There are a couple of comparison websites, where the business model is lead generation. You can't progress very far before you need to put in your name and contact details so a funeral provider can contact you. Comparefunerals.com.au is a sales funnel for independent and family-owned funeral providers, while Funeralplanner.com is owned by listed death-care company InvoCare.
A new business called Gathered Here is trying to offer a complete service, listing the pricing for thousands of services across 600 funeral homes. Its business model is selling premium listings to funeral providers, but it also provides information sourced through mystery shopping.
Gathered Here has been peppered by legal letters from funeral providers angry their information is published without their consent, as well as complaints about the accuracy of the information, but is sticking to its guns.
The authors of the It's your funeral report also engaged in some mystery shopping. Apparently it's more expensive to die in NSW or Western Australia than other states.
The researchers also found that funerals organised through the InvoCare Group were more expensive than independent competitors. InvoCare has a 40 per cent market share nationally, concentrated on the East Coast. It has 33 brands, including White Lady Funerals, Simplicity Funerals and Guardian Funerals.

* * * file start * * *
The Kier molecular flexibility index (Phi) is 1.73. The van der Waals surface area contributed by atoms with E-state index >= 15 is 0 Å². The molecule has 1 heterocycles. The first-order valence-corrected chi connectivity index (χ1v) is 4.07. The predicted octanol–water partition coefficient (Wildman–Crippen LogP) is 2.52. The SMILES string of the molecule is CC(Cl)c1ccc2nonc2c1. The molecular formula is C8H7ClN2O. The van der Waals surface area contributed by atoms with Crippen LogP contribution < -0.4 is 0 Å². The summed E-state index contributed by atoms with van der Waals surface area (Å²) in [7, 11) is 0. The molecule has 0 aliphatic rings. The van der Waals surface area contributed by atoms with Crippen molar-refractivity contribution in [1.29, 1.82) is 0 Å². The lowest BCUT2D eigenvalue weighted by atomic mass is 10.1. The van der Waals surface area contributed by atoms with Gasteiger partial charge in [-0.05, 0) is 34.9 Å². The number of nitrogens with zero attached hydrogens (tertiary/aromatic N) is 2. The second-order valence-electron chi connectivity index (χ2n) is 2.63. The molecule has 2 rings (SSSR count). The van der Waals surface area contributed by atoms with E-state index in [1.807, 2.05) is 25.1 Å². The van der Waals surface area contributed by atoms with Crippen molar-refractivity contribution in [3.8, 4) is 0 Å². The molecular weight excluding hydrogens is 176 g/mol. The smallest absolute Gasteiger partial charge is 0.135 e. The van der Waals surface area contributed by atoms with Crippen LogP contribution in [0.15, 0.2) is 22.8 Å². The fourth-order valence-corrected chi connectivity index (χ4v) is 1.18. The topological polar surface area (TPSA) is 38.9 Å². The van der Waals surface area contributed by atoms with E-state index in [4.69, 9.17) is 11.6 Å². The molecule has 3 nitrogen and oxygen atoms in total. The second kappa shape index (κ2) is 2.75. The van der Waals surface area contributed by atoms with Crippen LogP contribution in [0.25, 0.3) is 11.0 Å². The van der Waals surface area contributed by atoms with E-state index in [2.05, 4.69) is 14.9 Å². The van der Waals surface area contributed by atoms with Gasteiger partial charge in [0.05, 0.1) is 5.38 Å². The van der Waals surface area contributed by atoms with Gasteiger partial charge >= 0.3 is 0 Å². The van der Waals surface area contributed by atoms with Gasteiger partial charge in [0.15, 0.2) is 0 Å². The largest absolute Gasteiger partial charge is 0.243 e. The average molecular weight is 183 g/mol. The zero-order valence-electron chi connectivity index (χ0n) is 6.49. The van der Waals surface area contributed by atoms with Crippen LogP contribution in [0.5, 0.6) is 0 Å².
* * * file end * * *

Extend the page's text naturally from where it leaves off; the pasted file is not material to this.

Even though being large and vertically integrated should provide economies of scale, the report concludes that members of the InvoCare Group had statistically higher prices than independent operators.
Most funeral providers did not disclose their prices online and the researchers had to make direct contact. The quote was usually a total package price, making it impossible to compare the cost of a basic funeral. Pressure to attend a meeting in person was common.
A small number of funeral providers did advertise their prices online and they tended to be much cheaper. For example, the average price for a direct committal was $2215 among the funeral providers that disclosed pricing online, but $3346 for those companies that required direct contact before they'd offer a quote.
The average price for a budget funeral was $4132 by going online but $5646 via direct contact.
Note, the median or middle point, which is sometimes a better gauge for what's typical, was in the same ballpark.
Then there's funeral insurance. As Money has reported before, it can be twice the cost of an actual funeral.
The report states in the 2014 financial year about $315 million in funeral insurance premiums was paid covering nearly 750,000 lives. The sum insured was generally between $4000 and $15,000.
Death is an inevitable eventuality, yet millions of the dollars spent on premiums each year are totally wasted. That's because every year about one in six policies are cancelled, mostly by the consumer deciding that it's too expensive.
The advertising of funeral insurance reinforces the idea that funerals are expensive and the message is often targeted at welfare recipients, young customers with premiums that rise as they age, and members of Indigenous communities.
Now that's truly ghoulish.